There’s no question America has a mighty military machine. But are
soldiers being instilled with the right inner stuff to fight a hard war?

Over the last decade, thousands of soldiers have told me the warrior
spirit is disappearing along with the “Jody” songs and NCOs having the
to drop soldiers for push-ups simply for having attitude.
Sadly, this is true.

The loss of the factors that make warriors hasn’t happened just on
Clinton’s watch. The erosion began after the Korean War. Just the way
relentless rain beating down on a hillside eventually causes a mudslide,

the warrior ethic has slowly washed away.

Without a strong warrior ethic, we could lose against enemies like
the WWII
Japanese and Germans.

Without the warrior ethic, we could lose regardless of the
stealthiness of
our aircraft or the plethora of high-tech gadgets that are strapped on
tanks and soldiers — despite how many trillions of dollars we spend on
most whiz-bang gear.

Without the warrior ethic, we could lose regardless of the brilliance
the PowerPoint briefings or how handsome and articulate our generals and

admirals are or how completely our military has sexually integrated to
all genders social opportunity, equality and a level playing field.

Just what is “warrior ethic”?

It’s what the Spartans displayed at Thermopylae in 480 B.C when 300
warriors held off thousands of invaders for seven days until — with
weapons broken from the slaughter — they fought with bare hands and
until death.

It’s what Jackson’s Brigade showed at Bull Run in 1861 when it “stood
a stonewall” after it was attacked by a Northern force twice its size.

It’s what Sergeant Jose Lopez did in Belgium in 1944 when a German
tank-infantry force overwhelmed his unit. Alone, he moved a machine-gun
to an exposed position from which he killed 100 Germans, buying crucial
time for his company to withdraw and set up on better terrain.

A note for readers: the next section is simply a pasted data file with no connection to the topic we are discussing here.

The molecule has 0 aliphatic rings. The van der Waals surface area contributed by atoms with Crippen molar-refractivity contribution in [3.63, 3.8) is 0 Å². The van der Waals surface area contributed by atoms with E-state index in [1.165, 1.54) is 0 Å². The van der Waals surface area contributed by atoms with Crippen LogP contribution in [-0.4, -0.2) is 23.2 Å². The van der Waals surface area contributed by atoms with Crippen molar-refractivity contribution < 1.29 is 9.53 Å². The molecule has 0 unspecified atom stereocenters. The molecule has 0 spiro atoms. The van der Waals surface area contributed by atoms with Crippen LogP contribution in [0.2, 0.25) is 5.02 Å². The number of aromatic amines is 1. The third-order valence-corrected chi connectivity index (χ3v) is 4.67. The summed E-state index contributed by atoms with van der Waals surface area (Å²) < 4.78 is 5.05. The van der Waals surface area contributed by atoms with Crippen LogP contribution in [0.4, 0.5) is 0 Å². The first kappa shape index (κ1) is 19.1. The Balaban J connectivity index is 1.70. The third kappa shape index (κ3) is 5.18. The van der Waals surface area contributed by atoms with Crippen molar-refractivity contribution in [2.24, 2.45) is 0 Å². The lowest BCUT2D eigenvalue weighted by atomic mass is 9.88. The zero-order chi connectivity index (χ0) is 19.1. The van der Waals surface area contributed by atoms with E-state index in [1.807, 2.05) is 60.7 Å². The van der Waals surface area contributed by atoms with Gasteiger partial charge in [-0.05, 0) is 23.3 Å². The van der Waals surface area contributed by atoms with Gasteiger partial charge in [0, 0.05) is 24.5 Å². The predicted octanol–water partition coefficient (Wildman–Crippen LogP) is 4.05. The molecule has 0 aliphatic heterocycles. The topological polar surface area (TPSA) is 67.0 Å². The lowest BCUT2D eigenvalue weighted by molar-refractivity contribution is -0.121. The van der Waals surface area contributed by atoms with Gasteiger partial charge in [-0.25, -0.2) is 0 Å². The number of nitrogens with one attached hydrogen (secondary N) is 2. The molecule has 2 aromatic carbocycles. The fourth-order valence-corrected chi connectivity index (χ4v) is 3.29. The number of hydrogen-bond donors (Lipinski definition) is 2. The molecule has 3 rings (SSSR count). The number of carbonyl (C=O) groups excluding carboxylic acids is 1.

It’s what hundreds of thousands of our airmen, soldiers, sailors and
marines have done on battlefields stretching from Bunker Hill to the
streets of Mogadishu, where Special Operations warriors Sergeants Gary
Gordon and Randall Shughart knowingly gave their lives so others might

Back in the 1940s, our military was run by sergeants and petty
Decentralization was the rule. NCOs made out the schedules, gave the
classes, handled most of the discipline problems and ran the show. NCOs
knew how to instill the magic warrior ethic into the men they trained,
molded and led.

Officers commanded back then before the birth of the term “zero
They did not micromanage every detail as they do today, terrified that a

mistake might hurt their climb up the ladder. Then, when soldiers
their leaders picked them up, dusted them off and told them where they

Today, a rifle company commander has less authority than I had as an
year-old platoon sergeant. Today, generals do majors’ work, majors do
sergeants’ work and those that aren’t quitting are atrophying.

Then, it wasn’t a game of musical chairs. My first CO stayed as
for three years and this was his fourth company command. He knew every
soldier, and he knew his job like a pro. He trained us. We didn’t, as
often the case today, train him.

Today, officers spend 80 percent of their career in schools and
staff. In
a 30-year career, only seven will be spent in command of troops. Imagine

the skill of a surgeon who only held a scalpel 20 percent of his career.

Back then, we trained more realistically, without a risk assessment
wagging the training dog. Training casualties were an unfortunate part
a tough game, not a career killer or a training inhibitor. There was no

such thing as “consideration for others training.” Just
training that taught soldiers how to win on the battlefield.

Then, the military’s purpose was to win wars. It wasn’t a job, a
comfortable place to raise a family or a union-sensitive corporation
show was more important than go.

Back then, top brass knew their objective was to inspire warriors to
like a stone wall and that this could only be done by instilling an
unflinching warrior ethic.

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